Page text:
How to Resign Like a Boss

The best way to resign from any job

Though you may have the urge to march into your boss’ office, letter in hand and smug look on your face, DON’T!

Instead, take a moment to read through a few strategies to help you smoothly and effectively quit your job without burning any bridges.

The Letter of Resignation

Though the letter may seem like a formality, it is actually one of the most important piece’s of a successfully executed resignation. Keep the content of the letter simple and concise. Get right to the point, and avoid using any negative language or connotations. Include the following points in your letter, but make sure to tailor the content to suit your needs.

If you can give ample notice, include these points:

  • You can work your full notice period (the legal definition of this may vary by state)
  • You are willing to help out with training and transition
  • You hope to remain on good terms with your employer, the organization and your colleagues

Be sure to include exactly when you can work until, and thank the organization for your work experience. Be polite and appreciative, but indicate that you are ready for a career move.

If you will only be able to give short notice, consider including some of the following points:

  • You need to leave for personal reasons (health-related, family etc)
  • You must begin working in a new position immediately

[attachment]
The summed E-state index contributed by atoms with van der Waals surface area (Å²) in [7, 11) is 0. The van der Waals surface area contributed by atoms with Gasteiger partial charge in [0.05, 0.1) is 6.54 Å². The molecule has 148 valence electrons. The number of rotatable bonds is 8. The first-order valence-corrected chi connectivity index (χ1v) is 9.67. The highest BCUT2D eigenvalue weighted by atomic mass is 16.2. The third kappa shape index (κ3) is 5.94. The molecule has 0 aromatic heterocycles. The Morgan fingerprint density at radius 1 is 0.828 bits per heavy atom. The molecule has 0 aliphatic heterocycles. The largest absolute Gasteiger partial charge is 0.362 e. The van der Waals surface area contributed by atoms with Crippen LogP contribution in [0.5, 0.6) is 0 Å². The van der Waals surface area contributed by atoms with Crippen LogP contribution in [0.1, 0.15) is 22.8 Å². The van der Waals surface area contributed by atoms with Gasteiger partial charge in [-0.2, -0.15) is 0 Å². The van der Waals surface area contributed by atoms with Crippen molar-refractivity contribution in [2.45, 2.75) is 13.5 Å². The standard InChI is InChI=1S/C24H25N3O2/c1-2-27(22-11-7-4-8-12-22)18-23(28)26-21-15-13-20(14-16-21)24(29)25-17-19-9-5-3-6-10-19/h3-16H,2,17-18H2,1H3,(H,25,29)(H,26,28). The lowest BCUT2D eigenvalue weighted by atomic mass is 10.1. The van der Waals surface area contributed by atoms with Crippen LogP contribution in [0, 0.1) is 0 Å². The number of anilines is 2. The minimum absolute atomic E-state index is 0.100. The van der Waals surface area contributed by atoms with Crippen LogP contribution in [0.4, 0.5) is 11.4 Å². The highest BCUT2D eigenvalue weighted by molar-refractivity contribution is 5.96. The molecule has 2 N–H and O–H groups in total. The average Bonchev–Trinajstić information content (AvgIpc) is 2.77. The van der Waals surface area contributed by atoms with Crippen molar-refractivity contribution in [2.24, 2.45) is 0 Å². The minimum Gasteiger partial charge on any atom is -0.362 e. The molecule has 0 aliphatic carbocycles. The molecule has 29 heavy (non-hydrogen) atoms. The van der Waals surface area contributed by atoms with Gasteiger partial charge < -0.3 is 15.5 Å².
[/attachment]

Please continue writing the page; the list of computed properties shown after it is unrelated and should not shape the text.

• You would like to leave sooner than your contract specifies

Again, be polite, appreciative, and specific about dates.

Can’t I tell my employer what I really think?

If you enjoyed your job and your employer, than this isn’t an issue. Do go ahead and tell them. But, if you dislike some aspect, now isn’t the time to let them know. Just move on. You never know who you will meet again in the future.

Giving notice

You may have an employment contract which states that you are required to give a certain length of notice before your last day of work. This could be anywhere from two to six weeks, or  may be longer in certain situations. Your employer may prefer that you leave immediately, but then will need to pay you for that specified amount of time.

If you do stay on after you have resigned, be polite and help to hand over your work. You never know when and in what situation you will meet your former colleagues again.

Asking for references

Be strategic and certain about the references you provide to future employers. Be sure that you have asked the person who will be your reference if they would be willing to vouch for you. Even then, people may not be able to say no to you in person, but not give the glowing reference you were hoping to receive. Choose references that you know LOVE and value your work. Individuals who are articulate and concise in their communication styles will come across as strong references over the phone, so if you have a choice, consider that as part of your criteria.

On a final note, quitting can be difficult no matter how much you love or hate your job. Try not to become emotional. Be polite and grateful (just like your mom taught you).